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Farmers amazed at record grain prices

DETROIT LAKES - As anyone who keeps track of U.S. grain markets can tell you, the price of wheat has been reaching record highs of late.

But while that might appear to be good news for area farmers, most of them have been prevented from taking advantage of the situation for the very reason why the current price is so high: There is very little wheat left to sell.

"A lot of people had sold their wheat really close to when it was harvested, so they weren't able to capture the present high prices," noted Jim Velde, who works as a farm loan manager at the USDA's Farm Service Agency.

"It's all pretty well picked off," echoed Chuck Morrison, manager of the Audubon Co-op Elevator. "A lot of farmers sold (their wheat crop) when the market started climbing up in October. They'd never seen prices that were at $7 or $8 a bushel (the rate at that time), so a lot of wheat was sold then."

Bruce Hein, a rural Audubon farmer, agreed.

"Most of our wheat was contracted in the spring, and sold at harvest or a little later," he said. "For the most part, farmers don't have any wheat to sell -- the wheat that's left is in hands other than farmers."

Hein also doesn't expect the current high prices to continue -- which is borne out by the fact that they have already fallen off about $4 a bushel in the past couple of weeks.

"We were paying $21.65 one day for cash wheat," Morrison said. "That was our high point. Right now we're at $16.50 a bushel -- normally, I'd say we should be looking at around $6."

Morrison believes that only around 10 percent of the area's total wheat crop was held in reserve after the harvest.

"Right now, you'd have to look pretty hard to find enough bushels (left) to amount to anything around here," he said. "There's still a shortage of wheat worldwide, compared to a year ago."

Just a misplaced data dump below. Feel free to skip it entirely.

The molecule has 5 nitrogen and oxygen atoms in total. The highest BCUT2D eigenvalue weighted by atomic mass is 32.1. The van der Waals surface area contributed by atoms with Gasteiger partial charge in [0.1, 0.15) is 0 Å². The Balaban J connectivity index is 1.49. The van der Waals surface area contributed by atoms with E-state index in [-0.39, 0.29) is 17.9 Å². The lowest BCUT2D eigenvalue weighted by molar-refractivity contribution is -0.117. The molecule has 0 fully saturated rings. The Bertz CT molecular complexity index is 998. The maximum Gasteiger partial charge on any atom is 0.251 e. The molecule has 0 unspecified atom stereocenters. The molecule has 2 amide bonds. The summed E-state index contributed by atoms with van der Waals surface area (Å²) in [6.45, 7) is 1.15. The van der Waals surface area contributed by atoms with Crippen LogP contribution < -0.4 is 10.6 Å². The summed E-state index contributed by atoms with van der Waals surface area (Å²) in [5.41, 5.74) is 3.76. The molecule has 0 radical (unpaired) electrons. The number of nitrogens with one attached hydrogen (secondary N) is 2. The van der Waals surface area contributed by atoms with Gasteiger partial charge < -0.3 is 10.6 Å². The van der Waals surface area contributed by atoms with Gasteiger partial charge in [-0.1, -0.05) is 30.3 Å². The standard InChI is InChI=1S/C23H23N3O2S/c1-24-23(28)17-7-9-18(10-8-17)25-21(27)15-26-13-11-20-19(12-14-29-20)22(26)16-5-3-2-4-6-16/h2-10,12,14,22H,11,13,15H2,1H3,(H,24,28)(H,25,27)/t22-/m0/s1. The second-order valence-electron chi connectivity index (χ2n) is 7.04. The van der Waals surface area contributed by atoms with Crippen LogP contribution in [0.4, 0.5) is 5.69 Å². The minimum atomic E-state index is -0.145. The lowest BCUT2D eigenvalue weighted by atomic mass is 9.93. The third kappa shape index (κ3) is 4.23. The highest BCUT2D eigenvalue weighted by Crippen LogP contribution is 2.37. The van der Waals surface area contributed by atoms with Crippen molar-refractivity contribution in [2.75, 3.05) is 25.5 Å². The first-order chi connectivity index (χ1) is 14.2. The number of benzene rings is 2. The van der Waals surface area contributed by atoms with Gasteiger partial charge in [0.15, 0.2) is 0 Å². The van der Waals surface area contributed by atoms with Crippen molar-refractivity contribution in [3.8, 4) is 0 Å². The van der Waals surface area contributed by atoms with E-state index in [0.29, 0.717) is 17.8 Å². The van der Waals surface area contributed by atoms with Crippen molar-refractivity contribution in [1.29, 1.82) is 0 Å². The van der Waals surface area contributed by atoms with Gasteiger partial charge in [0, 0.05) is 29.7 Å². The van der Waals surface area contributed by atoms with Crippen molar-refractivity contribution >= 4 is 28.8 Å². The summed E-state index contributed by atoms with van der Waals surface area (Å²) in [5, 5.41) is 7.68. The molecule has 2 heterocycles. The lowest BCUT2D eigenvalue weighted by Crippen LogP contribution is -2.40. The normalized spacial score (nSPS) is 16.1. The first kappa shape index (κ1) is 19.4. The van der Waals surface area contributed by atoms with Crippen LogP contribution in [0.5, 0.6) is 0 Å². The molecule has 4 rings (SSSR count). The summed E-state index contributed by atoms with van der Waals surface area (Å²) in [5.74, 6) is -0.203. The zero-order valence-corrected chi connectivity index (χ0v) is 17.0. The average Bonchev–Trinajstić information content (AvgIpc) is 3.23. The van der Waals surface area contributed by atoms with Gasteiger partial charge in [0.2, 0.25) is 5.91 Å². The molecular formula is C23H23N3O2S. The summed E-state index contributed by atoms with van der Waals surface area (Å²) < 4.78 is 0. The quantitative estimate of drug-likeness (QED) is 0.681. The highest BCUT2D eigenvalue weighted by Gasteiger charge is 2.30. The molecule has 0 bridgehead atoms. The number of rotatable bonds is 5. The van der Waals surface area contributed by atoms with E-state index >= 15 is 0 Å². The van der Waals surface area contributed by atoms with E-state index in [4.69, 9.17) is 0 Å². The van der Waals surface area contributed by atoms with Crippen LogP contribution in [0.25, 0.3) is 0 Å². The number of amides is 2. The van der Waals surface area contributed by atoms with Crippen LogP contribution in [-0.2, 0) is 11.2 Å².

Morrison feels that once another part of the U.S., or the world, puts in a good wheat crop, the market prices will "back off" from the current high rate.

Hein agrees, noting that while the current high prices will still be around for a month or two, they will eventually begin to level out to a more "normal" rate. But he disputes the notion that the current prices are higher than they should be.

"The problem I think we face in the wheat industry is that prices have been too low, and the rest of the world has passed it by," he said. "Wheat stayed at $3.50-$4.50 a bushel for almost 35 years.

"For a long time, we've been operating in a world where there's been a nickel's worth of wheat in a loaf of bread or a box of cereal," he continued. "Right now, there might be 25 cents worth of wheat in a box of cereal... the farmer's share of a loaf of bread or box of cereal may actually be costing the millers more than the packaging of the product.

"That's probably the first time in history that's happened."

So does that mean area residents should be prepared to see local corn and soybean fields replaced by wheat? Hein, for one, doesn't think so. At a recent marketing meeting he attended, the speaker asked the farmers in attendance to raise their hands if they were planning to plant more wheat.

"Not one person raised his hand," Hein said. The reason is that while wheat prices look very good right now, so do corn and soybeans -- and there are fewer deductions made for those crops.

"When you bring in a bushel of wheat, there's a deduction for this and a deduction for that, and pretty soon you've taken $2 or $3 off that high price."

Deductions are made on the price of a wheat crop for factors such as a low test weight, protein content that is too low or too high -- yes, Hein said, sometimes deductions are made for wheat being too high in protein -- and other factors. By contrast, there are far fewer restrictions placed on corn and soybean crops.

"You contract to deliver a crop (of corn or soybeans), and that's the price you get," Hein said.

Hein also feels it is a basic failure of the marketing system itself that has led to the current high price placed on wheat crops.

"One of the reasons wheat prices are so high is a failure of the market to anticipate what's been happening in the wheat industry," he said. "There's been a real failure to indicate to farmers that the world needs more wheat, and that's a critical factor in the wheat shortage we face today."

Vicki Gerdes

Staff writer at Detroit Lakes Newspapers for the past 16 years, currently editor of the entertainment and community pages as well as covering city council and the Lake Park-Audubon School Board. Living in DL with my cat, Smokey.

(218) 844-1454